Overall, Vogt led the club in stolen bases with 29 and hit .376 with 8 doubles, 3 triples, 4 homers and 38 RBIs. Knight hit .313 with 4 homers and 26 RBIs over 64 at bats. Romero hit .258 with 11 doubles, 5 triples and a team-leading 6 home runs and 39 RBIs. Scott batted. 343 over 99 at bats with 8 doubles and 14 RBIs. Stancato hit .262 with a homer, 27 RBIs and 22 stolen bases.
Magical Moments & Milestones
Arguably the biggest play of the season was a walk-off solo home run by utility man Taison Corio of Cal Poly that gave the Knights the 6-5 win over the Walla Walla Sweets on July 28. There was no more electric moment at Goss Stadium than Corio’s big blast.
Corvallis went back-to-back walk-off wins vs. Walla Walla, winning the series finale 6-5 on July 29 to sweep the Sweets. University of Portland outfielder Ethan Loveless led the way going 3-for-3 with a homer and 2 RBIs.
Kaden Segel, who like Briley Knight grew up around the Knights, made his West Coast League debut on July 29 as he got the start against the Sweets. The 2021 PIL Pitcher of the Year (Grant High School) and Oregon All-Star Series MVP tossed 4.1 innings, gave up 4 hits, 5 runs, struck out 4 and sat 90-92 MPH. The Linn-Benton CC incoming frosh would make a second start vs. the Bend Elks at Goss Stadium on the final day of the regular season and twirl 4 scoreless innings while striking out 6.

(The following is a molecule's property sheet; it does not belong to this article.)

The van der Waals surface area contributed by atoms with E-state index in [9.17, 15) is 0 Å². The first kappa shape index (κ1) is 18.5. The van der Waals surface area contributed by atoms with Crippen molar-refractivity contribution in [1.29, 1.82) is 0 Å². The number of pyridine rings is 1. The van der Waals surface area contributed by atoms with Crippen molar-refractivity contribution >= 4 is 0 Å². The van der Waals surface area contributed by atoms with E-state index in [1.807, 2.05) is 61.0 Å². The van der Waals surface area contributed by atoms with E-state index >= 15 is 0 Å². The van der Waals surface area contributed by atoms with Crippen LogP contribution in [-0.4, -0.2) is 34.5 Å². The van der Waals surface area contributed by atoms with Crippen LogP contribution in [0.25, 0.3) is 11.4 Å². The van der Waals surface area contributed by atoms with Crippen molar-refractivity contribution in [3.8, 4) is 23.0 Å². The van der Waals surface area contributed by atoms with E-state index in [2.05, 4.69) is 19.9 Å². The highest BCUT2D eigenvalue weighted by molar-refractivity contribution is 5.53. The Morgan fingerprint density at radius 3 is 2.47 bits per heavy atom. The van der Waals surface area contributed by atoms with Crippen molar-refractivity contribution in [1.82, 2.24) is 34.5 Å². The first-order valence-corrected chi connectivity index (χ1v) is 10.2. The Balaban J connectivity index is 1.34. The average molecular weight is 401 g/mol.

Southpaw Bradley Mullan of Gonzaga capped an outstanding summer on August 4 by tossing 4 innings of scoreless relief vs. Yakima Valley at Goss Stadium to earn the win in his final appearance. The rising sophomore did not allow a hit and struck out 5. For the summer, Mullan went 3-1 with a 2.83 ERA and struck out 37 over 28.2 innings pitched.
Lower Columbia College right-hander Sam Stuhr made a great first impression and a lasting final impression as the future Oregon State Beavers hurler earned a save in his WCL debut on July 18 at Goss vs. Portland. The rising sophomore hit 95 MPH and pitched 1.1 scoreless innings vs. the Pickles. Stuhr finished the summer with a start in the game one of the WCLCS at Yakima Valley where he held the Pippins to no runs over 4.1 innings pitched.
The Knights biggest comeback win came at Wenatchee on July 11. Down 6-1, Corvallis fought back to beat the AppleSox at Paul Thomas Sr. Stadium, 7-6. It was the pitching debut of Brett Gillis, who pitched two innings of scoreless and hitless relief while striking out 3. Drew Dowd registered a clutch save, striking out both batters he faced with the bases loaded. Nick Vogt blasted a three-run homer and Kyler Stancato delivered the game-winning hit in the ninth inning. Corvallis took all six regular-season games vs. their longtime rival Wenatchee.